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Title: Rethinking Roman Britain : an applied numismatic analysis of the Roman coin data recorded by the Portable Antiquities Scheme
Author: Walton, P. J.
ISNI:       0000 0004 2730 1639
Awarding Body: University College London (University of London)
Current Institution: University College London (University of London)
Date of Award: 2011
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This thesis explores the potential of Roman coin data, particularly that recorded by the PAS, as a tool for understanding the development of the Roman province of Britannia. Using a range of Applied Numismatic techniques, it surveys patterns of coin loss to evaluate when, where, by whom and for what purpose Roman coins were employed. In doing so, it provides an insight not only into the economy of Roman Britain, but also a range of themes such as regionality and Romanisation. Five case-studies involve analysis of the coin data at a national or regional level. The first, outlined in Chapter 4, explores mean values for coin loss and presents a new method for investigating denominational variation. This provides fundamental context for all research undertaken in this thesis. It is followed by four chapters that offer a snapshot of patterns of coin loss at key moments during the history of Roman Britain. These include analyses of Republican and Claudian issues, Carausian and Allectan coinage, and mid fourth to early fifth century coinage. Two further case studies focus on patterns of coin loss at a regional and site-specific level. Chapter 9 integrates site find and hoard evidence from the Isle of Wight, in order to investigate its development within a provincial context. The usefulness of coin assemblages for identifying settlement foci and tracing their chronologies is also assessed. Chapter 10 explores the character and date of a votive deposit from Piercebridge, County Durham. It compares and contrasts the coin profile for the site with other votive assemblages from Roman Britain, in order to test the theory that particular types of site exhibit particular types of coin loss. The treatment of coins is also assessed as are non-numismatic finds’ data. Chapter 11 summarises the conclusions reached in individual chapters and explores how they lead to an enhanced understanding of Roman Britain. Recommendations for further work are also made.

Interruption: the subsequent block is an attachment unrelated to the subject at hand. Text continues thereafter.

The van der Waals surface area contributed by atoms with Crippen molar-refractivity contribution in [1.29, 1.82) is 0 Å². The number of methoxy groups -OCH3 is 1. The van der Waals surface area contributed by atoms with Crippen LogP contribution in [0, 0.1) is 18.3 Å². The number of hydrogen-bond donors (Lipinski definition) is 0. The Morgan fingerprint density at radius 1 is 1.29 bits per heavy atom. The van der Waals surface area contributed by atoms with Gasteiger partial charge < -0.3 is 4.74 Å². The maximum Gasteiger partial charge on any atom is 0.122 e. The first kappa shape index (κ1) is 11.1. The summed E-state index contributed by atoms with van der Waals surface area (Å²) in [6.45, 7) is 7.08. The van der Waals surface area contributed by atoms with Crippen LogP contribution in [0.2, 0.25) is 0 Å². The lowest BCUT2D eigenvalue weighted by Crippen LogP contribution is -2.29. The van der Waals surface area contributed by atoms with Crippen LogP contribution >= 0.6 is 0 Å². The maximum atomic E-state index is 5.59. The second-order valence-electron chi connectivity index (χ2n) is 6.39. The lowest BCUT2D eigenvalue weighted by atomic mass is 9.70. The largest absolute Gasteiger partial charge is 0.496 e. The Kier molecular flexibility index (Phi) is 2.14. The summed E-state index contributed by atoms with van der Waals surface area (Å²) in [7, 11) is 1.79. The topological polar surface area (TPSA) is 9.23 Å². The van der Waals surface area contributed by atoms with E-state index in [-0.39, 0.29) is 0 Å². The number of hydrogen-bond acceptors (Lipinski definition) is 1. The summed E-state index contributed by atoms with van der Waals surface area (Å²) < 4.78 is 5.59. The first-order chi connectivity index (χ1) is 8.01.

Supervisor: Not available Sponsor: Not available
Qualification Name: Thesis (Ph.D.) Qualification Level: Doctoral
EThOS ID:  DOI: Not available